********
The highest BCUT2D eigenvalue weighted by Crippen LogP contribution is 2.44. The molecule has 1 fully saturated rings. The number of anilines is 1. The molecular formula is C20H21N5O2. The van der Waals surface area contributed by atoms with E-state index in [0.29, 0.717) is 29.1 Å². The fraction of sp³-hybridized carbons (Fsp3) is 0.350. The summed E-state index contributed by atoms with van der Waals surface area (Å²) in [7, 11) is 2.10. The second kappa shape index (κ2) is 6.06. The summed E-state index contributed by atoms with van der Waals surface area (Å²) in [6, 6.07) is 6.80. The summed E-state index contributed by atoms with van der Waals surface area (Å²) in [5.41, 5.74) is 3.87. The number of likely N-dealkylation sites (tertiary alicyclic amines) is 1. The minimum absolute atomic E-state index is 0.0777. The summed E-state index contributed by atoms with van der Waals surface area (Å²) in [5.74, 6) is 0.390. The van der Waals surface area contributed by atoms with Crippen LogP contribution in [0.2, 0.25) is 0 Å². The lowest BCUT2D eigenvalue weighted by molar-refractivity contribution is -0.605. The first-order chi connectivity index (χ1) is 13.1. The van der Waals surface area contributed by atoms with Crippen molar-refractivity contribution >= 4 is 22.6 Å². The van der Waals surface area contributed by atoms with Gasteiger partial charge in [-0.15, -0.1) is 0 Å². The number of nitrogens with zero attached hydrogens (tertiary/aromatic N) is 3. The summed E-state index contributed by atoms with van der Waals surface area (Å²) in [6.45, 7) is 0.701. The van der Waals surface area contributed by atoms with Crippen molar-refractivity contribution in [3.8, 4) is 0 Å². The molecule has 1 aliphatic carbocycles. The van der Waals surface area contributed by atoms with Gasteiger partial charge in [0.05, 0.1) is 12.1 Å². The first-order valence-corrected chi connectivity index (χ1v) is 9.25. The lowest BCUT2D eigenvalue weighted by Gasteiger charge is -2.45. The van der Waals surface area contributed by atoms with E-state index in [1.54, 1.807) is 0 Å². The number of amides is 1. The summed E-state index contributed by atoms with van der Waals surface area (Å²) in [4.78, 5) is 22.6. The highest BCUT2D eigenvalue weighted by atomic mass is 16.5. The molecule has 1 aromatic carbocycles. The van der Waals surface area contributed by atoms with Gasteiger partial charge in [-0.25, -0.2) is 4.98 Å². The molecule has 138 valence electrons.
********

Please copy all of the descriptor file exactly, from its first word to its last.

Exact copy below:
The highest BCUT2D eigenvalue weighted by Crippen LogP contribution is 2.44. The molecule has 1 fully saturated rings. The number of anilines is 1. The molecular formula is C20H21N5O2. The van der Waals surface area contributed by atoms with E-state index in [0.29, 0.717) is 29.1 Å². The fraction of sp³-hybridized carbons (Fsp3) is 0.350. The summed E-state index contributed by atoms with van der Waals surface area (Å²) in [7, 11) is 2.10. The second kappa shape index (κ2) is 6.06. The summed E-state index contributed by atoms with van der Waals surface area (Å²) in [6, 6.07) is 6.80. The summed E-state index contributed by atoms with van der Waals surface area (Å²) in [5.41, 5.74) is 3.87. The number of likely N-dealkylation sites (tertiary alicyclic amines) is 1. The minimum absolute atomic E-state index is 0.0777. The summed E-state index contributed by atoms with van der Waals surface area (Å²) in [5.74, 6) is 0.390. The van der Waals surface area contributed by atoms with Crippen LogP contribution in [0.2, 0.25) is 0 Å². The lowest BCUT2D eigenvalue weighted by molar-refractivity contribution is -0.605. The first-order chi connectivity index (χ1) is 13.1. The van der Waals surface area contributed by atoms with Crippen molar-refractivity contribution >= 4 is 22.6 Å². The van der Waals surface area contributed by atoms with Gasteiger partial charge in [-0.15, -0.1) is 0 Å². The number of nitrogens with zero attached hydrogens (tertiary/aromatic N) is 3. The summed E-state index contributed by atoms with van der Waals surface area (Å²) in [6.45, 7) is 0.701. The van der Waals surface area contributed by atoms with Crippen molar-refractivity contribution in [3.8, 4) is 0 Å². The molecule has 1 aliphatic carbocycles. The van der Waals surface area contributed by atoms with Gasteiger partial charge in [0.05, 0.1) is 12.1 Å². The first-order valence-corrected chi connectivity index (χ1v) is 9.25. The lowest BCUT2D eigenvalue weighted by Gasteiger charge is -2.45. The van der Waals surface area contributed by atoms with E-state index in [1.54, 1.807) is 0 Å². The number of amides is 1. The summed E-state index contributed by atoms with van der Waals surface area (Å²) in [4.78, 5) is 22.6. The highest BCUT2D eigenvalue weighted by atomic mass is 16.5. The molecule has 1 aromatic carbocycles. The van der Waals surface area contributed by atoms with Gasteiger partial charge in [-0.25, -0.2) is 4.98 Å². The molecule has 138 valence electrons.